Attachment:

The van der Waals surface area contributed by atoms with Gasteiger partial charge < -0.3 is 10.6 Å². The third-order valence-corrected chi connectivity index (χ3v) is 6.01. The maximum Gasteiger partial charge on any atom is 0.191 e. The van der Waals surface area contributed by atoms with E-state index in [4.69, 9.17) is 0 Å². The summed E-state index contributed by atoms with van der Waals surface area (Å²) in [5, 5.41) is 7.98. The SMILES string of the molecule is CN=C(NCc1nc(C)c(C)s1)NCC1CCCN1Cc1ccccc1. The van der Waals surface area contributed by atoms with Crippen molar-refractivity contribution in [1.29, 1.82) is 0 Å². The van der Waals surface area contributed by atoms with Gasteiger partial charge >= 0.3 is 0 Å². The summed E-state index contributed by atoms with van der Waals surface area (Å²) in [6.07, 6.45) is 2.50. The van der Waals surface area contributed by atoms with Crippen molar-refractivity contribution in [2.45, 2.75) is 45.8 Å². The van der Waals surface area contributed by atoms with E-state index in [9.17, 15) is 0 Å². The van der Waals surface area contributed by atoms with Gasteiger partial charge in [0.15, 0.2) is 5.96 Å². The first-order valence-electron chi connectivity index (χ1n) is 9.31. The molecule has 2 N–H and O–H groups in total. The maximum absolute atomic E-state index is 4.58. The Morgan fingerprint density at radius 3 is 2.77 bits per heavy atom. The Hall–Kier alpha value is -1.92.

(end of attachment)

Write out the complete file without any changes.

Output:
The van der Waals surface area contributed by atoms with Gasteiger partial charge < -0.3 is 10.6 Å². The third-order valence-corrected chi connectivity index (χ3v) is 6.01. The maximum Gasteiger partial charge on any atom is 0.191 e. The van der Waals surface area contributed by atoms with E-state index in [4.69, 9.17) is 0 Å². The summed E-state index contributed by atoms with van der Waals surface area (Å²) in [5, 5.41) is 7.98. The SMILES string of the molecule is CN=C(NCc1nc(C)c(C)s1)NCC1CCCN1Cc1ccccc1. The van der Waals surface area contributed by atoms with Crippen molar-refractivity contribution in [1.29, 1.82) is 0 Å². The van der Waals surface area contributed by atoms with Gasteiger partial charge >= 0.3 is 0 Å². The summed E-state index contributed by atoms with van der Waals surface area (Å²) in [6.07, 6.45) is 2.50. The van der Waals surface area contributed by atoms with Crippen molar-refractivity contribution in [2.45, 2.75) is 45.8 Å². The van der Waals surface area contributed by atoms with E-state index in [9.17, 15) is 0 Å². The van der Waals surface area contributed by atoms with Gasteiger partial charge in [0.15, 0.2) is 5.96 Å². The first-order valence-electron chi connectivity index (χ1n) is 9.31. The molecule has 2 N–H and O–H groups in total. The maximum absolute atomic E-state index is 4.58. The Morgan fingerprint density at radius 3 is 2.77 bits per heavy atom. The Hall–Kier alpha value is -1.92.